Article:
Robert N. Stavins discussed the incoming Biden administration’s plans for international climate change policy and action. Steve Stransky argued that the Biden administration should adopt new programs for combatting white supremacy and domestic terrorism in its security strategy. William Loomis and Stewart Scott proposed that the Biden administration should secure the U.S. software ecosystem by reforming the government vulnerability disclosure process into a more transparent system.
Stephen Rademaker explored whether there are fast-track routes that would enable the Biden administration to rejoin the Open Skies Treaty, an arms control agreement with Russia.
Andi Wilson Thompson assessed the Trump administration’s vulnerabilities equities process, arguing that the government has failed to deliver on its promises of greater transparency.
Tia Sewell explained how the Trump-appointed CEO of the U.S. Agency for Global Media attempted to politicize his federal agency and propagandize its subsidiary international media outlets.
Darrell West shared an episode of TechTank about how people using online dating apps can protect their privacy and security:
Bruce Riedel reviewed “His Very Best: Jimmy Carter, a Life,” a biography of the 39th U.S. president written by Jonathan Alter.
Shalev Roisman reviewed Saikrishna Bangalore Prakash’s book, entitled “The Living Presidency: An Originalist Argument Against its Ever-Expanding Powers.”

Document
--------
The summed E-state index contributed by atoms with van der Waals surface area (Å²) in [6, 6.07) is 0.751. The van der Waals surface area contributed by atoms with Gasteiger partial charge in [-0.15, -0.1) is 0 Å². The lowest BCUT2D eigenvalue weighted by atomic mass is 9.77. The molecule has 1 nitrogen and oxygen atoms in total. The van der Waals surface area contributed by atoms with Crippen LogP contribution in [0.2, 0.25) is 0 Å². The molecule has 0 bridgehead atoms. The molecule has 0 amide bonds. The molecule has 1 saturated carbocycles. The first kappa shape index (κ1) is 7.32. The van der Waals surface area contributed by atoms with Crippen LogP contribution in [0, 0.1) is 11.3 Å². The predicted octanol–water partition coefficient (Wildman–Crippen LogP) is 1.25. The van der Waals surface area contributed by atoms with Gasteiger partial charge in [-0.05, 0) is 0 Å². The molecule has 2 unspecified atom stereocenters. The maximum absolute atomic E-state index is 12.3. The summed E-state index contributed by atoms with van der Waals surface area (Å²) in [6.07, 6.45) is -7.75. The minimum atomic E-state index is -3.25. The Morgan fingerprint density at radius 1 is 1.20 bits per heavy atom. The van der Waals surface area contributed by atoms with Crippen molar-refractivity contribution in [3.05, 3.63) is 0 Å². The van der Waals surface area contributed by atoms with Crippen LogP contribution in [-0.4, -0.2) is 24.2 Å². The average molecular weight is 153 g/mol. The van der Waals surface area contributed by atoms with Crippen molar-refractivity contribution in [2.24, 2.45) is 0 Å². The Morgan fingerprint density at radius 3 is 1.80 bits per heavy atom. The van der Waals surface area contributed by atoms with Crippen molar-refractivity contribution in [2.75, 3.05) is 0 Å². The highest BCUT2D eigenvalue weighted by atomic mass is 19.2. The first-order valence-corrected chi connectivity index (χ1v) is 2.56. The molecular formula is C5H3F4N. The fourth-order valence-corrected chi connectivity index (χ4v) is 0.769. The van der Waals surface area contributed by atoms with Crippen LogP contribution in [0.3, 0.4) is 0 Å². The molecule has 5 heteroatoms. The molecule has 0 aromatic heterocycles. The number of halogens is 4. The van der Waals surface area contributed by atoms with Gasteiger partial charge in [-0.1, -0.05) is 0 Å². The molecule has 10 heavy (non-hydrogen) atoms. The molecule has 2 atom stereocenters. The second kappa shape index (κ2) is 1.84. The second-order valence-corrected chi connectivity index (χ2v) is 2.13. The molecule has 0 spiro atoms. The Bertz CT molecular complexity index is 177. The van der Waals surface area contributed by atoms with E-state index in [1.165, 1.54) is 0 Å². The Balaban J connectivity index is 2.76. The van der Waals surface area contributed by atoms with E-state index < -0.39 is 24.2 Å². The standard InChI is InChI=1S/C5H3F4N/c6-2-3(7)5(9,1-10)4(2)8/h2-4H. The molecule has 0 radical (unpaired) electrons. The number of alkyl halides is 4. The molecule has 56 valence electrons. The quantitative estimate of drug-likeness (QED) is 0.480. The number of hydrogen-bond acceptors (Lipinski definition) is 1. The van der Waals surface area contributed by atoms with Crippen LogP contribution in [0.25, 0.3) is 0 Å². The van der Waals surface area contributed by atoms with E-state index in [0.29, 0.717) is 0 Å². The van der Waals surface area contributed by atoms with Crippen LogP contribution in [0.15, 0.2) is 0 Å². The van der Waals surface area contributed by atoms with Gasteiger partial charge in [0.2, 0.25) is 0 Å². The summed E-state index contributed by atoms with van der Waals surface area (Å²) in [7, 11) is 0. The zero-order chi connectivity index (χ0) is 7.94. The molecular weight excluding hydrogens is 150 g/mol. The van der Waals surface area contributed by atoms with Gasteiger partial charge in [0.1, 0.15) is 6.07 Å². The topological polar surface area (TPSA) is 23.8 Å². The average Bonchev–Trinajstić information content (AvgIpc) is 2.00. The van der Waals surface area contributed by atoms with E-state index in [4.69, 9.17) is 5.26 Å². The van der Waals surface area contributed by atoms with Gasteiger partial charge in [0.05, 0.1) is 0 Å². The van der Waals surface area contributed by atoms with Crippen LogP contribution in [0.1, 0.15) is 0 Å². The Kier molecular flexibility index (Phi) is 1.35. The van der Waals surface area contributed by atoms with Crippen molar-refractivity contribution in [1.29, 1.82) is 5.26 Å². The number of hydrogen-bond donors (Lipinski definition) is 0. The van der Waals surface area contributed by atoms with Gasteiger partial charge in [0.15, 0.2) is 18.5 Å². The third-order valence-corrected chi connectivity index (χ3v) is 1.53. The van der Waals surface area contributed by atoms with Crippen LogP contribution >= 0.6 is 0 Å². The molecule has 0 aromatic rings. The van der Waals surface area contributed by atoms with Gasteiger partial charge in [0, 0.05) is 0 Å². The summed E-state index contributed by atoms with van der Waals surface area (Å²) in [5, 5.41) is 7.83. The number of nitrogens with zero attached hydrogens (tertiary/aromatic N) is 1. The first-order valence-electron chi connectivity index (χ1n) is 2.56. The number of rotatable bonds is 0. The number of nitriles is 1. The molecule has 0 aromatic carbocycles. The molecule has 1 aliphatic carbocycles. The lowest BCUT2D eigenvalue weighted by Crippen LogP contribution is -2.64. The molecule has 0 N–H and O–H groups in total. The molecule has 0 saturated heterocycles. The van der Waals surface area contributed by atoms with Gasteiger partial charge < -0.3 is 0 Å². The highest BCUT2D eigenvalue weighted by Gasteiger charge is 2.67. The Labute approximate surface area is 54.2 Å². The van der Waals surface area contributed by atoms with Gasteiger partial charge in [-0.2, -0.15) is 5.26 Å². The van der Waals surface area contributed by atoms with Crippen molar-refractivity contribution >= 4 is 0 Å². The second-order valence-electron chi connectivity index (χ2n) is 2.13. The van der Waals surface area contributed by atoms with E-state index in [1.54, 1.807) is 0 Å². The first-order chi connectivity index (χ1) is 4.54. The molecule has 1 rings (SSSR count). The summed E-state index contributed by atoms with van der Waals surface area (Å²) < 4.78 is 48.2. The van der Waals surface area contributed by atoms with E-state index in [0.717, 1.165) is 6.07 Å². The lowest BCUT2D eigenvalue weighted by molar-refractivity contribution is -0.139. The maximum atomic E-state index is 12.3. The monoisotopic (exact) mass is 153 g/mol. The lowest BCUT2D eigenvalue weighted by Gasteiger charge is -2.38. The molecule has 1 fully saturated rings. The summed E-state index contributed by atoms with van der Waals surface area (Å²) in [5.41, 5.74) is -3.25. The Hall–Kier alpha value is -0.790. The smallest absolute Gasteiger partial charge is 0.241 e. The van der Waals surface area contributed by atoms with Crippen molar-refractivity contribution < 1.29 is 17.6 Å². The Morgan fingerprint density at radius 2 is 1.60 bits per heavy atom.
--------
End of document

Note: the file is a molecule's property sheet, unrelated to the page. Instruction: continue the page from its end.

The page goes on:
Patrick McDonnell summarized the oral argument in the Supreme Court’s Collins v. Mnuchin, a case that may determine Congress’s ability to limit the president’s removal power.
Coleman Saunders summarized the oral argument in the Supreme Court’s Federal Republic of Germany v. Philipp, a case which examines the “expropriation exception” of the Foreign Sovereign Immunities Act (FISA).
Jeremy Gordon summarized the oral argument in the Supreme Court’s Hungary v. Simon, a case which examines whether courts can abstain from hearing lawsuits against foreign sovereigns even when FISA has provided the court jurisdiction over the suit.
Kelsey Clinton analyzed oral arguments in the Supreme Court’s Nestlé USA, Inc. v. Doe I and Cargill, Inc. v. Doe I cases, which consider whether a U.S. company can be sued for alleged violations of international human rights abroad under the Alien Tort Statute.
Bryce Klehm announced this week’s Lawfare Live, in which members of the Lawfare team will take questions from the Lawfare community that deal with crimes related to the Jan. 6 assault on the Capitol, impeachment and the inauguration:
And that was the week that was.